More than 600 members responded to a poll about traffic safety issues and transportation concerns in the January/ February issue of the AAA Southern Traveler. Both state and federal legislators are being advised by AAA of the opinions expressed by AAA members in Louisiana, Arkansas and Mississippi who responded to the poll.

HIGHWAY FUNDING
Before one looks at raising taxes for anything, there should be a perceived need. We asked if additional revenue is needed for highway maintenance and improvement. Yes was the answer of 73 percent of respondents.

While no one likes tax increases or new taxes, additional funds to improve and maintain highways will be given consideration at both the state and federal levels. So we asked members to rank the least objectionable of four tax methods or increases, assuming all would raise about the same amount of revenue.

The order of least objectionable was:
1. One-half cent general sales tax increase
2. 5-percent sales tax on gasoline
3. 9-cent increase in the per gallon gasoline tax
4. $100 increase in annual vehicle registration fee

GOVERNMENT REGULATIONS
More and more communities are looking at automatic enforcement systems for not only red light violations but a host of other traffic infractions, as well. Is the public ready for any of this?

How about photo or automatic enforcement of:
Red light violations 77% Favor
Stop sign violations 68% Favor
Speeding on a major highway 60% Favor
Speeding in a construction zone 76% Favor
Speeding in a school zone 84% Favor

While they seem favorably disposed to additional photo or automatic enforcement, when asked if there should be a tolerance for speeding above the posted limit, on major roads nearly 60 percent wanted a 10 mph-plus over the posted speed limit before being issued a ticket. One-in-five wanted 10 mph-plus tolerance in work zones and one-in-10 wanted a 10 mph-plus fudge factor in school zones.

With a presidential election fast approaching, many politicians are offering up ways to decrease the country’s dependence on foreign oil. When offered a series of things to do to reduce our oil dependency, motorists selected their favorites:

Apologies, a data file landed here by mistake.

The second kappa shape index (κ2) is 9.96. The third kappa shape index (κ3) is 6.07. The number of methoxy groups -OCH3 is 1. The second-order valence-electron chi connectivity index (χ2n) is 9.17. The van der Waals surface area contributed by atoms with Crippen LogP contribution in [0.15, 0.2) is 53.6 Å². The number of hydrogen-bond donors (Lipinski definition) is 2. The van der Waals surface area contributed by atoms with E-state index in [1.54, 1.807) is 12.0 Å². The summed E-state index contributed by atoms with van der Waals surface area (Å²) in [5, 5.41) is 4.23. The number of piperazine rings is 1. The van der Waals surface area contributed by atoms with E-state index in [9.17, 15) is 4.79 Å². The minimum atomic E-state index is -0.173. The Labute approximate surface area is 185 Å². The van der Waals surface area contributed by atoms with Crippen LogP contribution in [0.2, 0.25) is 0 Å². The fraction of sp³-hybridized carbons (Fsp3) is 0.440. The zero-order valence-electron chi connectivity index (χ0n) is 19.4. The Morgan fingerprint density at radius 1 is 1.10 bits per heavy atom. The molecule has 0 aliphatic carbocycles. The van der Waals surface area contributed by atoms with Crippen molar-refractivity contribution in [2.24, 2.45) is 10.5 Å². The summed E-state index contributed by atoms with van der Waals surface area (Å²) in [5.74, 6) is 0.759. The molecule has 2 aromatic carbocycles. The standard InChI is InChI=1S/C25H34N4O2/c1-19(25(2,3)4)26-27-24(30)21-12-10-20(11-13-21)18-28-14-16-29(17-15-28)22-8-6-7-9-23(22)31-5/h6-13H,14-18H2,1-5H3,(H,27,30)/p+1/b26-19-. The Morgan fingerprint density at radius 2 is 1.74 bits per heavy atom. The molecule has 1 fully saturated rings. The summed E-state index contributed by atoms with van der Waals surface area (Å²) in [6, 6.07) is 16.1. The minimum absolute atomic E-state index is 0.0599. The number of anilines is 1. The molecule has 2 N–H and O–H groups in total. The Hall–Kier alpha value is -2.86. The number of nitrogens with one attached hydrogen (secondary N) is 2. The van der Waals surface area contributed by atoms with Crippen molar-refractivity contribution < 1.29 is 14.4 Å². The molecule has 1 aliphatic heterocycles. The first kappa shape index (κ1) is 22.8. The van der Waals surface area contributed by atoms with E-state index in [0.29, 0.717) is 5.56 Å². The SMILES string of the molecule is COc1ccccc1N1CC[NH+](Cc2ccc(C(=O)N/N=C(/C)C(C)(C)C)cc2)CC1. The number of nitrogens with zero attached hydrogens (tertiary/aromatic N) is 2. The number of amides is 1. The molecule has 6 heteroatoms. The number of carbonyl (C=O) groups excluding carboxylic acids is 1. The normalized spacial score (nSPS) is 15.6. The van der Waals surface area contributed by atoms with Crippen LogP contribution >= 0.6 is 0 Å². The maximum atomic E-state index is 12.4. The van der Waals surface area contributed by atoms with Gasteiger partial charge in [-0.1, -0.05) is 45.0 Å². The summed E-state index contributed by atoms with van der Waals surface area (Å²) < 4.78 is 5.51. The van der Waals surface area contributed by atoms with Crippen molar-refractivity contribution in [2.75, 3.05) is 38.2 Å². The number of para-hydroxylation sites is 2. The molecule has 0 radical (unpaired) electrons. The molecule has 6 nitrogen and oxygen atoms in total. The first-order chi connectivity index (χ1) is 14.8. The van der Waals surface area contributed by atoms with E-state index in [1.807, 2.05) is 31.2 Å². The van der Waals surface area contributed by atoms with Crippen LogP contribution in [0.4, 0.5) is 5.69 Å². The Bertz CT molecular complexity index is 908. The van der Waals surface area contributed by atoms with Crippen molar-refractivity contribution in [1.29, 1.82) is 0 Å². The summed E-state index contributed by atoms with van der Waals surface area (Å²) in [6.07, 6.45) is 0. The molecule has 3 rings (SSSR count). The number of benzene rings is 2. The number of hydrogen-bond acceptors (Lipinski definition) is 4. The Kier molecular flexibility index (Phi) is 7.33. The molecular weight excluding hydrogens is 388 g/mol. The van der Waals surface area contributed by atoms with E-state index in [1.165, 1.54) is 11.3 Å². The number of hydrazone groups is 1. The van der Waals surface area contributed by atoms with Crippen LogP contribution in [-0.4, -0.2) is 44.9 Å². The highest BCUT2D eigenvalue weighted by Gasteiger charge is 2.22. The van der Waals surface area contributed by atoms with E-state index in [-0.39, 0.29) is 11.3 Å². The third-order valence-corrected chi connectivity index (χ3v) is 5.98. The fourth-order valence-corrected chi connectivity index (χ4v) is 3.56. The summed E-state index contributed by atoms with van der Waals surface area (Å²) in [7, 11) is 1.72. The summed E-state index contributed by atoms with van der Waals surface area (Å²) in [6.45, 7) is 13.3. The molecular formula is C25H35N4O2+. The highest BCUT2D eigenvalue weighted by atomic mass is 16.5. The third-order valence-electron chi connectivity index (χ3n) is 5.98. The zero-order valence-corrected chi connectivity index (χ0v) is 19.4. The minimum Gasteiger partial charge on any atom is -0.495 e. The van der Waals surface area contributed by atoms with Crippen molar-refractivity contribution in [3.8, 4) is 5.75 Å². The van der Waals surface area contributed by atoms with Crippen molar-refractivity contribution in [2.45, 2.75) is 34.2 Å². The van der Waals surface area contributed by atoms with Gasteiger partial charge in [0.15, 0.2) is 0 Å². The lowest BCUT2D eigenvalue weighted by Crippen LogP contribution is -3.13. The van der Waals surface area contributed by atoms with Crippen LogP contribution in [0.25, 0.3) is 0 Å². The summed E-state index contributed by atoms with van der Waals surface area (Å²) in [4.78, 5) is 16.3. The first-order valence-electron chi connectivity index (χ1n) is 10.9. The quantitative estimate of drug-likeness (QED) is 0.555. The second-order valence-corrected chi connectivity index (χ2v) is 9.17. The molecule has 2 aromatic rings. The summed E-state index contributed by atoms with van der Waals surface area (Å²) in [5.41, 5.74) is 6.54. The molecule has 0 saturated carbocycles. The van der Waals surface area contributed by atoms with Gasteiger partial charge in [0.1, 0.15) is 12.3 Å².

Increase funding for research on alternative fuels 24%
Allow more drilling and oil exploration in North America 22
Establish national conservation programs 19
Increase public transportation options 18
Increase subsidies for alternative fuel, such as ethanol 14
Increase taxes to reduce public’s driving 2

In May of 2007, the national average price for regular gasoline topped out at $3.23 and we may see even higher prices in 2008. How much would the cost of gasoline have to get to before motorists seriously consider making major changes, like carpooling, using mass transit, walking/cycling, purchasing a more fuel-efficient vehicle, moving closer to work or reducing leisure trips? They replied:

Have already made changes
due to high gas prices 54%
$3.50 10
$4.00 13
More than $4 11
Would not make changes 12

High gasoline prices have already motivated most drivers to change their driving habits. The following changes would be considered as the price of gas increases:

Fewer/shorter leisure trips 36%
Buying a more fuel-efficient vehicle 29
Reducing driving by walking/cycling 12
Taking mass transit 10
Carpooling 9
Moving closer to job 4

HIGHWAY PROBLEMS/PRIORITIES
Compared to three years ago, motorists rate the condition of state highways in their area as:

Improved 29%
Stayed the same 31
Declined 40

AAA members responding from Arkansas ran counter to the overall rating as 44 percent rated their roads improved and only 26 percent indicated that their road conditions had declined.

Louisiana residents were the most critical as the majority (53 percent) rated their roads as having declined. In Mississippi, slightly better numbers rated roads improved (35 percent) as those that offered a “declined” rating (29 percent).

When asked to rate the most important highway improvement among several choices, they rated as their top priority the following:

Four laning of existing two-laned roads 36%
Eliminating commuter bottlenecks 29
Resurfacing existing four-laned roads 22
Adding more road safety features (guardrails, etc.) 9
Widening secondary road bridges 4

Of the five safety concerns from which motorists selected, their No. 1 concern was “distracted drivers.” Their concerns include:

Distracted drivers 40%
Aggressive drivers 19
Drunk drivers 19
Large trucks 15
Road conditions 6

Mar/Apr 2008 Issue


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